Agent57: Outperforming the human Atari benchmark

March 31, 2020

Agent57: Outperforming the human Atari benchmark

March 31, 2020

The Atari57 suite of games is a long-standing benchmark to gauge agent performance across a wide range of tasks. We’ve developed Agent57, the first deep reinforcement learning agent to obtain a score that is above the  human baseline on all 57 Atari 2600 games. Agent57 combines an algorithm for efficient exploration with a meta-controller that adapts the exploration and long vs. short-term behaviour of the agent.

How to measure Artificial General Intelligence?

At DeepMind,  we’re interested in building agents that do well on a wide range of tasks. An agent that performs sufficiently well on a sufficiently wide range of tasks is classified as intelligent. Games are an excellent testing ground for building adaptive algorithms: they provide a rich suite of tasks which players must develop sophisticated behavioural strategies to master, but they also provide an easy progress metric – game score – to optimise against. The ultimate goal is not to develop systems that excel at games, but rather to use games as a stepping stone for developing systems that learn to excel at a broad set of challenges. Typically, human performance is taken as a baseline for what doing “sufficiently well” on a task means: the score obtained by an agent on each task can be measured relative to representative human performance, providing a human normalised score:  0% indicates that an agent performs at random, while 100% or above indicates the agent is performing at human level or better.

In 2012, the Arcade Learning environment – a suite of 57 Atari 2600 games (dubbed Atari57) – was proposed as a benchmark set of tasks: these canonical Atari games pose a broad range of challenges for an agent to master. The research community commonly uses this benchmark to measure progress in building successively more intelligent agents.  It’s often desirable to summarise the performance of an agent on a wide range of tasks as a single number, and so average performance (either mean or median score across all games) on the Atari57 benchmark is often used to summarise an agents’ abilities. Average scores have progressively increased over time. Unfortunately, the average performance can fail to capture how many tasks an agent is doing well on, and so is not a good statistic for determining how general an agent is: it captures that an agent is doing sufficiently well, but not that it is doing sufficiently well on a sufficiently wide set of tasks. So although average scores have increased, until now, the number of above human games has not. As an illustrative example, consider a benchmark consisting of twenty tasks. Suppose agent A obtains a score of 500% on eight tasks, 200% on four tasks, and 0% on eight tasks  (mean = 240%, median = 200%), while agent B obtains a score of 150% on all tasks (mean = median = 150%). On average, agent A performs better than agent B. However, agent B possesses a more general ability: it obtains human-level performance on more tasks than agent A.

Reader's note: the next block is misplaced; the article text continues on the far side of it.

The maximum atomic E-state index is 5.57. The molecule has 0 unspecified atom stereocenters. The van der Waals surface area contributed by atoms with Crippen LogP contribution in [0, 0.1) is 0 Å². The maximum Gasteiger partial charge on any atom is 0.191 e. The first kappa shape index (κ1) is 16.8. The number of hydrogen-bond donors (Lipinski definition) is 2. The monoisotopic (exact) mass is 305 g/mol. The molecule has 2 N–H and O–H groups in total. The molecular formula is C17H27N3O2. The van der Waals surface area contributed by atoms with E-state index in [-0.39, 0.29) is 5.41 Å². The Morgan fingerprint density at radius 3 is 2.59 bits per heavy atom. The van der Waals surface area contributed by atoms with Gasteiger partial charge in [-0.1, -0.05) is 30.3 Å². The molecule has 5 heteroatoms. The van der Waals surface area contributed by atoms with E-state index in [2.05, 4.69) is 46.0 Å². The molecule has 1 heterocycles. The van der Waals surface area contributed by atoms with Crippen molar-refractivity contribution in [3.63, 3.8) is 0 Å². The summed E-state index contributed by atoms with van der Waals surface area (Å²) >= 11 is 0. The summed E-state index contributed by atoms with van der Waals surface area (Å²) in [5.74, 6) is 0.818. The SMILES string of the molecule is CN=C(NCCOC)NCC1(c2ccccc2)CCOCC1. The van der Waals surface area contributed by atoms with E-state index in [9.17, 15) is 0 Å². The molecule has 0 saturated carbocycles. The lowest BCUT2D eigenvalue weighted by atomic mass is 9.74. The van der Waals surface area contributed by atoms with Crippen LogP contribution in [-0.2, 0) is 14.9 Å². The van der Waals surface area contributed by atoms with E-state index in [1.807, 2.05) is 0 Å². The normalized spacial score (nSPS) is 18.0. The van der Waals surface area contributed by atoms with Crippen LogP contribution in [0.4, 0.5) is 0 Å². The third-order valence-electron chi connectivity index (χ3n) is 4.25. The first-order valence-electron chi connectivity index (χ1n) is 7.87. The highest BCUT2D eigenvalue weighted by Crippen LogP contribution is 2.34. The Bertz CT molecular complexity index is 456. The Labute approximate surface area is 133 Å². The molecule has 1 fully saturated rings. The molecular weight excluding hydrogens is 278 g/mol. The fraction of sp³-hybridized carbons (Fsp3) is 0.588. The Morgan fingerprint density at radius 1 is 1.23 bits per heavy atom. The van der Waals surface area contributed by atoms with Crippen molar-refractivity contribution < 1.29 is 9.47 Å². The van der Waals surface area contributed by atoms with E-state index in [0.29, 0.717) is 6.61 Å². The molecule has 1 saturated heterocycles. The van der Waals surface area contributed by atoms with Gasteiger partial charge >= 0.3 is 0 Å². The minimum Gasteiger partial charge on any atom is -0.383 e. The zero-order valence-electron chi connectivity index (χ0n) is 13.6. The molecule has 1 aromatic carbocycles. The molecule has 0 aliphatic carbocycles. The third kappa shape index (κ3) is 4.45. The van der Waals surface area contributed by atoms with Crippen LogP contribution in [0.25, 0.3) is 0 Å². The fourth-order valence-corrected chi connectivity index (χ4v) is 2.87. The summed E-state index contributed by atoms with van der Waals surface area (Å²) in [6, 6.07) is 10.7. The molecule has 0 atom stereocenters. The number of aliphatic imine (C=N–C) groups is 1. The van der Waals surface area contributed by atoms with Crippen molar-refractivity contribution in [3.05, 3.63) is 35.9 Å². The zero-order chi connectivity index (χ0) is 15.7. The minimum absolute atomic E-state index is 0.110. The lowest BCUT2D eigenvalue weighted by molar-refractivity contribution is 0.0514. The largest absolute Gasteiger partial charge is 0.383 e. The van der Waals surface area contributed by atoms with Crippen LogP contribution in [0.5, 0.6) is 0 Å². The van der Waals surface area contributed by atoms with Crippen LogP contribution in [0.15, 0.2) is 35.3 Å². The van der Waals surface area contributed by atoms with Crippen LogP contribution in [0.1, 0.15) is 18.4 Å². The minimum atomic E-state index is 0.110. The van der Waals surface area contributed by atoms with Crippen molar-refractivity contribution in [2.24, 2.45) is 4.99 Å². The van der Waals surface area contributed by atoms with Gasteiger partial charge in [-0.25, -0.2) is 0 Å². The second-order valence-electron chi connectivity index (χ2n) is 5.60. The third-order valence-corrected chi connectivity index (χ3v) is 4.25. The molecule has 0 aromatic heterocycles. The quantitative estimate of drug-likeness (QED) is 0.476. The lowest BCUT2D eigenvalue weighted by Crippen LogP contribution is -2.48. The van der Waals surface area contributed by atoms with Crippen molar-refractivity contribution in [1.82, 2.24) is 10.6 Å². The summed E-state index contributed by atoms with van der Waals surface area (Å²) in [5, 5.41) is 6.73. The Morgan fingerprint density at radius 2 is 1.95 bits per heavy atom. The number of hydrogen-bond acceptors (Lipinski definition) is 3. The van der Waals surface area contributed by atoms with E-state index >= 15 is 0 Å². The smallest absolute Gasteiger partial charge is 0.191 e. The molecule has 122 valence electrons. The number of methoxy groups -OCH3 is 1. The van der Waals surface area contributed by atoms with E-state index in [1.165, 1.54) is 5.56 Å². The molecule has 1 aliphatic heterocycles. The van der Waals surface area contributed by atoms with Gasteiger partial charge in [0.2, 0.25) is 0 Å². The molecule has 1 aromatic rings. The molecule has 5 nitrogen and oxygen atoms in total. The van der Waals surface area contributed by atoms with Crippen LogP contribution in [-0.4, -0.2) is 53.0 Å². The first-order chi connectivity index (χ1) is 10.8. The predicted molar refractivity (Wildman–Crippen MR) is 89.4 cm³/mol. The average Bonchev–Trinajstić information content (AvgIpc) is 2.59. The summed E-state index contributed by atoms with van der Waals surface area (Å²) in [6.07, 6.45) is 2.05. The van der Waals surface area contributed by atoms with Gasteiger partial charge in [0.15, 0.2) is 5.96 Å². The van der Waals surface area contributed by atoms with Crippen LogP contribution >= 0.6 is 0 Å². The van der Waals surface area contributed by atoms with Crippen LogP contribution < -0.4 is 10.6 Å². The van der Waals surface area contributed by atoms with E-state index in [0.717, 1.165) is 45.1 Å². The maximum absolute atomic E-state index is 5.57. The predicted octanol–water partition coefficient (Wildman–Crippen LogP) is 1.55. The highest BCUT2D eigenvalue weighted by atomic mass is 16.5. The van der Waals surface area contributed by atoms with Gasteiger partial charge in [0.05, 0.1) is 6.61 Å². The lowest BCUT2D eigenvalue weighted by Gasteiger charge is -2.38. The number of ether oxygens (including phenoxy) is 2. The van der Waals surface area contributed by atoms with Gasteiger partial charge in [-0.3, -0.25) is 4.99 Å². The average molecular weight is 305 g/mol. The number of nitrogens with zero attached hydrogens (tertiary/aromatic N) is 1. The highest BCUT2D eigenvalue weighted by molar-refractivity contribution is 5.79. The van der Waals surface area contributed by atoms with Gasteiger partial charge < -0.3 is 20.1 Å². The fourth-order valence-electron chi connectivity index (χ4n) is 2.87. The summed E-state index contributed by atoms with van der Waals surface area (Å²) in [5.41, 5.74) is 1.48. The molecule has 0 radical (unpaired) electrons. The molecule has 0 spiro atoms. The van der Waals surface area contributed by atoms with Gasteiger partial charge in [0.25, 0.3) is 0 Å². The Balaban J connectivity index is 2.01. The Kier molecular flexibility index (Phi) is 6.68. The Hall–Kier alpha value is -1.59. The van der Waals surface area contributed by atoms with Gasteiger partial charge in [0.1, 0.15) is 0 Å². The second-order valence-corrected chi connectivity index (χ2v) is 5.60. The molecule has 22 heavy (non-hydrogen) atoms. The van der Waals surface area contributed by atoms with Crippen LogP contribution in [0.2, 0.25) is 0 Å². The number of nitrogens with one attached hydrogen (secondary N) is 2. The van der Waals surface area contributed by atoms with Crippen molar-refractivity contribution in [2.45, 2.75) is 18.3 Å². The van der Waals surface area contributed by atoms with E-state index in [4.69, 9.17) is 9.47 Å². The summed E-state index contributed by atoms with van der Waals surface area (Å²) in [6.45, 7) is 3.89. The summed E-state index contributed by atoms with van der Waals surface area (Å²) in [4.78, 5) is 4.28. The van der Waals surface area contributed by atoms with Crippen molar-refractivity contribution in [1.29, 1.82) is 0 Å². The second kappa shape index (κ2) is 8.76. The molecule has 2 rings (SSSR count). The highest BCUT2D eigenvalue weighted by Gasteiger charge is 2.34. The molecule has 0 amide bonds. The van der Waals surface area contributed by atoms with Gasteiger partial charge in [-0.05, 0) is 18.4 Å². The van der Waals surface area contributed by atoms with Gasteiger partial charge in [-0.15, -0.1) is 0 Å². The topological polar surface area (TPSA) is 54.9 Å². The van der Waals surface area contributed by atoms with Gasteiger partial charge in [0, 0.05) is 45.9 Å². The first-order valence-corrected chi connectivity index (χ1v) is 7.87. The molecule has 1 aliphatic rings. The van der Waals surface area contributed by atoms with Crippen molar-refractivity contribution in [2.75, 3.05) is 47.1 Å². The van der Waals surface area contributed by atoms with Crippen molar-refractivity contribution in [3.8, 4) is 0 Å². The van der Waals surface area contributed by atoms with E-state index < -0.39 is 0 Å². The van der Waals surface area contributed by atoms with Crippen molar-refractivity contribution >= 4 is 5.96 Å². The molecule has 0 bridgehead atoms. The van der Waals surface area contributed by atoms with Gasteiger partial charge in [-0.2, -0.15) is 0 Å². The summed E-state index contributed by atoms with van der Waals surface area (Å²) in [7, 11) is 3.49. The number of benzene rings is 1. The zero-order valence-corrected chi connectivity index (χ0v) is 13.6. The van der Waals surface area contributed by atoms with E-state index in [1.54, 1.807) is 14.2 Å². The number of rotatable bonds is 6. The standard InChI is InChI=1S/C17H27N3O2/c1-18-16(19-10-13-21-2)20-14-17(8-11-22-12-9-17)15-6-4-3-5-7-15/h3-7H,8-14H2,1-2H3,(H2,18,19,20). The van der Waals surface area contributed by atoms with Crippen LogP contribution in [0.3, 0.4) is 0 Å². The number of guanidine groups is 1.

Figure 1: Illustration of the mean, median and 5th percentile performance of two hypothetical agents on the same benchmark set of 20 tasks.

This issue is exacerbated if some tasks are much easier than others. By performing very well on very easy tasks, agent A can apparently outperform agent B, which performs well on both easy and hard tasks.

The median is less distorted by exceptional performance on a few easy games – it’s a more robust statistic than the mean for indicating the center of a distribution. However, in measuring generality, the tails of the distribution become more pertinent, particularly as the number of tasks becomes larger. For example, the measure of performance on the hardest 5th percentile of games can be much more representative of an agent’s degree of generality.

Researchers have focused on maximising agents’ average performance on the Atari57 benchmark since its inception, and average performance has significantly increased over the past eight years. But, like the illustrative example above, not all Atari games are equal, with some games being much easier than others. Instead of examining the average performance, if we examine the performance of agents on the bottom 5% of games, we see that not much has changed since 2012: in fact, agents published in 2019 were struggling on the same games with which agents published in 2012 struggled.  Agent57 changes this, and is a more general agent in Atari57 than any agent since the inception of the benchmark. Agent57 finally obtains above human-level performance on the very hardest games in the benchmark set, as well as the easiest ones.

Figure 2. Agents that use a distributed setup are blue, whereas single-actor agents are teal. The 5th percentile analysis shows that state of the art algorithms such as MuZero and R2D2 perform dramatically below the human benchmark (purple dotted line), whereas Agent57 performs better than humans on the hardest Atari games.

Agent57 ancestry

Back in 2012, DeepMind developed the Deep Q-network agent (DQN) to tackle the Atari57 suite. Since then, the research community has developed many extensions and alternatives to DQN. Despite these advancements, however, all deep reinforcement learning agents have consistently failed to score in four games: Montezuma’s Revenge, Pitfall, Solaris and Skiing.